Find­ing a path for­ward

Cave Springs in need of lead­ers, not squab­blers

Northwest Arkansas Democrat-Gazette - - EDITORIAL PAGE -

Was Tues­day night’s City Coun­cil meet­ing in Cave Springs a cli­mac­tic turn­ing point for a town des­per­ately in need of di­rec­tion and unity of pur­pose even as peo­ple work out their dis­agree­ments?

Re­cent his­tory sug­gests the lead­ers in this Ben­ton County town’s gov­ern­ment aren’t just po­si­tioned in op­po­si­tion on strate­gies and pro­pos­als to ad­vance the com­mu­nity. The com­pe­ti­tion of ideas is a fact of life in ev­ery level of gov­ern­ment, a vi­tal part of its de­lib­er­a­tive pro­cesses. Cave Springs’ is­sues ex­tend well be­yond that. Re­cent trou­bles have all the mak­ings of in­tensely per­sonal quar­rels, anger, hurt feel­ings and vengeance.

The most re­cent flare-up came Jan. 4, when the City Coun­cil gath­ered in a hastily called spe­cial meet­ing and voted to elim­i­nate the po­si­tions of 10 em­ploy­ees in what they sug­gested was a cost-cut­ting mea­sure. They also ap­proved a mea­sure that, when rarely em­ployed in other cities, re­flects a lack of faith in a town’s mayor: Any ex­pen­di­ture of city dol­lars by Mayor Travis Lee will re­quire the approval of the City Coun­cil. The mayor, who ac­cused al­der­men of schem­ing to get rid of em­ploy­ees they didn’t like, ve­toed the fir­ings. That led to Tues­day’s meet­ing at which about 150 res­i­dents showed up and the City Coun­cil re­vealed the 10 em­ploy­ees would not lose their jobs. The au­di­ence roared their approval.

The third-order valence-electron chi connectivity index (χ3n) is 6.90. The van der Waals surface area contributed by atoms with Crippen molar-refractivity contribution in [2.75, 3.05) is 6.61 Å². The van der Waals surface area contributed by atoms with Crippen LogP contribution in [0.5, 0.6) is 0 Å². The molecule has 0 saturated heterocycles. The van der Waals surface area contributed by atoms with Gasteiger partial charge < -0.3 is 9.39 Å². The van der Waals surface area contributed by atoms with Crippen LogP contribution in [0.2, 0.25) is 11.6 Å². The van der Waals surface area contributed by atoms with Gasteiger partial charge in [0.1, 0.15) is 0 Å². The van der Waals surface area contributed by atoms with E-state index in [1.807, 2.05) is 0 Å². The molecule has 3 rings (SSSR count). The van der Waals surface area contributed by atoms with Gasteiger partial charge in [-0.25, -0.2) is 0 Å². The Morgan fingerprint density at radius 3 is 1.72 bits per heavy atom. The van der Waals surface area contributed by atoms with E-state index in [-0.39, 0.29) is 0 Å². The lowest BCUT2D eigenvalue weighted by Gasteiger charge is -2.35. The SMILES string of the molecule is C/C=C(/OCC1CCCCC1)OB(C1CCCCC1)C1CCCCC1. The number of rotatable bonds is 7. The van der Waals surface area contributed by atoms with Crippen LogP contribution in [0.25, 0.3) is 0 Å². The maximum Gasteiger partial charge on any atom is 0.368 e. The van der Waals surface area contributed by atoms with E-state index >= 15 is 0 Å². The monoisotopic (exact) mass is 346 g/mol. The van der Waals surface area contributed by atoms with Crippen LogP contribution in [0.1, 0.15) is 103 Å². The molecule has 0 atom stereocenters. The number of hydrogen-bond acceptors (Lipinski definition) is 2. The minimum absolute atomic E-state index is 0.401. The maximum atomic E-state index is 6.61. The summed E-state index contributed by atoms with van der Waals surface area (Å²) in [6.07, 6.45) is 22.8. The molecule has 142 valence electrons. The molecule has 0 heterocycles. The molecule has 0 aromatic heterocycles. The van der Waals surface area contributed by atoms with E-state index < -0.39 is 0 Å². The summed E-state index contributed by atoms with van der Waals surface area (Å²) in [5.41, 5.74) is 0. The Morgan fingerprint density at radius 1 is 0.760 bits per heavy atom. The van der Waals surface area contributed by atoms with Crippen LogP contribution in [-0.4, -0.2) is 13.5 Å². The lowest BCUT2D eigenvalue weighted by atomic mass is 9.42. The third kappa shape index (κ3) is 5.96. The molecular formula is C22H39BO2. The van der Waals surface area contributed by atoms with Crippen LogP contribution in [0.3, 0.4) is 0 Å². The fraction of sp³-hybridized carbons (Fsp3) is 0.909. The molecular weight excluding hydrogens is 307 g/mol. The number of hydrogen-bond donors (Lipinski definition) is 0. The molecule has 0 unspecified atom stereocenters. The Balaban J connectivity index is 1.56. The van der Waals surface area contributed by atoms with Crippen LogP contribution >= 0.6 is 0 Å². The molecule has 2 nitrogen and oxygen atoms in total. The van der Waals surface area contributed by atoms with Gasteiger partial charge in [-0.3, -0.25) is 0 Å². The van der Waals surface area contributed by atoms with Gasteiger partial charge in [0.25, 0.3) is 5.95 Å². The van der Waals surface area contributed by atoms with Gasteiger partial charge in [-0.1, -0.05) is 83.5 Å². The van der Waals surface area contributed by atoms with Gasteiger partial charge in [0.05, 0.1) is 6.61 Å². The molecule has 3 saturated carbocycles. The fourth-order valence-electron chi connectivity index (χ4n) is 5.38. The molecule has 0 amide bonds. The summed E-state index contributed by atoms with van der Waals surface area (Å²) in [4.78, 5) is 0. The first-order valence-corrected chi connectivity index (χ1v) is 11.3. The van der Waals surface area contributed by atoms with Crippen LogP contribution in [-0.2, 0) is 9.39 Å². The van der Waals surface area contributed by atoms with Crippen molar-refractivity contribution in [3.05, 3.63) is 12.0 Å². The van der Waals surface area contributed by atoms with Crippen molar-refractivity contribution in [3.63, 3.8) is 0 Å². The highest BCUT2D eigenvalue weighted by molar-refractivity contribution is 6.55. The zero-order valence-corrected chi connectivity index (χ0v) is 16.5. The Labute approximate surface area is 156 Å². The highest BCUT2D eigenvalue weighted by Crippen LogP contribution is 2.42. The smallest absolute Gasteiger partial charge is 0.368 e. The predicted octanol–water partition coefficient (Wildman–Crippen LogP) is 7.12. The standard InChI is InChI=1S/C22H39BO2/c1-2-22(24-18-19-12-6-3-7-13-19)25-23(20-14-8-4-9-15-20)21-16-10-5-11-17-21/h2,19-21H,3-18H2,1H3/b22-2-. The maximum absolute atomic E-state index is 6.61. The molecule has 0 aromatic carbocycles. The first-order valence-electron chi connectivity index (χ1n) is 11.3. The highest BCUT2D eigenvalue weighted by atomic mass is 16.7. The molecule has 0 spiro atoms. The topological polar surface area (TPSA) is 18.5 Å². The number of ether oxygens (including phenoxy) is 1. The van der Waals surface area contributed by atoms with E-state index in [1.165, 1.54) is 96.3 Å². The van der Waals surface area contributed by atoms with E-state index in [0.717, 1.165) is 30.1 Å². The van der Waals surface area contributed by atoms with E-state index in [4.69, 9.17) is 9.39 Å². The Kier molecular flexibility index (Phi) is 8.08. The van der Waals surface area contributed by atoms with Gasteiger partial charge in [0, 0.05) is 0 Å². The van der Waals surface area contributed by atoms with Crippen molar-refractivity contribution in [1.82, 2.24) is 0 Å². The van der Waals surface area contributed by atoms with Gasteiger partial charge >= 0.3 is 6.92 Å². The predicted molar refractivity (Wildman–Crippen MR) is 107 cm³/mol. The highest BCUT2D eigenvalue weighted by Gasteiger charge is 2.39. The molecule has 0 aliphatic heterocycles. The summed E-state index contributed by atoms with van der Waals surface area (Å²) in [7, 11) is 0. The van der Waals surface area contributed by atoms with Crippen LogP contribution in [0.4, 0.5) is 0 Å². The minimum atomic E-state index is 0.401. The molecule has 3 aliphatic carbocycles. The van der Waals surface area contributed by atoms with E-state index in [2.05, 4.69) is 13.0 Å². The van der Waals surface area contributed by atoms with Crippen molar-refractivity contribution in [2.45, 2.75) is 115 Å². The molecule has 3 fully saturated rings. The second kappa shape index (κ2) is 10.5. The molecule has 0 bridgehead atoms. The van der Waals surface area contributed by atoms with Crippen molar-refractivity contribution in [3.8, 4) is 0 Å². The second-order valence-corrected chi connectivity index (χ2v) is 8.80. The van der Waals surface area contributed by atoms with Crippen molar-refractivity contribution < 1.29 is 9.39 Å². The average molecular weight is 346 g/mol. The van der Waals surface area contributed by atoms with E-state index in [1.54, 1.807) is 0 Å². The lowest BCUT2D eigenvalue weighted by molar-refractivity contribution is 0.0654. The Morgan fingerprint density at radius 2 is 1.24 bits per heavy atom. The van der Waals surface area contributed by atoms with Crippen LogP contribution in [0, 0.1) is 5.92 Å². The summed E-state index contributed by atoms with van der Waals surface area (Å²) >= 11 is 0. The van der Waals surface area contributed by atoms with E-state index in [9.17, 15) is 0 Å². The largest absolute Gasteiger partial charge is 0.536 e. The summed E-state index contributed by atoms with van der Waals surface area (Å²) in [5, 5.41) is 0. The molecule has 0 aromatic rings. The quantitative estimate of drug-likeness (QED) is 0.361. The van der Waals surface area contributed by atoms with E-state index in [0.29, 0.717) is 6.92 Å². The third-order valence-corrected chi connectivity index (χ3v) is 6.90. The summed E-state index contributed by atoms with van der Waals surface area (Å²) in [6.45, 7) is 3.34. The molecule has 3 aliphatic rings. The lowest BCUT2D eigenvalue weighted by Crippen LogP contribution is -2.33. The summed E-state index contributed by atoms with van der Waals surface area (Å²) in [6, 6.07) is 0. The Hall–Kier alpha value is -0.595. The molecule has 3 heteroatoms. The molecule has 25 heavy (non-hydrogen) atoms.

In the course of these events, the al­der­men have vi­o­lated laws de­signed to en­sure the pub­lic is in­formed of their rep­re­sen­ta­tives’ ac­tions, ac­cord­ing to the city at­tor­ney, Tom Guar­ino. In Tues­day’s meet­ing, an ex­ec­u­tive ses­sion — which Guar­ino warned against — ap­pears to have been used to shield al­der­men and the mayor from pub­lic scru­tiny rather than the purposes in­tended for such ses­sions.

It’s im­pos­si­ble to know the mo­ti­va­tions of every­one in­volved. The pub­lic can only eval­u­ate peo­ple’s words and their ac­tions. What’s clear is Cave Springs has de­volved into clashes of per­son­al­ity that defy the func­tion­ing of good gov­ern­ment, the kind that serves the purposes of the peo­ple.

If all the play­ers in Cave Springs gov­ern­ment be­lieve they are called into pub­lic ser­vice, that they have the best in­ter­ests of the com­mu­nity in their hearts, they can­not em­brace the kind of tur­moil that marks Cave Springs these days. Real lead­er­ship isn’t ex­ac­er­bat­ing ten­sions; it’s find­ing a path to end the an­i­mos­ity and make ad­vances that ben­e­fit the com­mu­nity.

Do such lead­ers ex­ist in Cave Springs?

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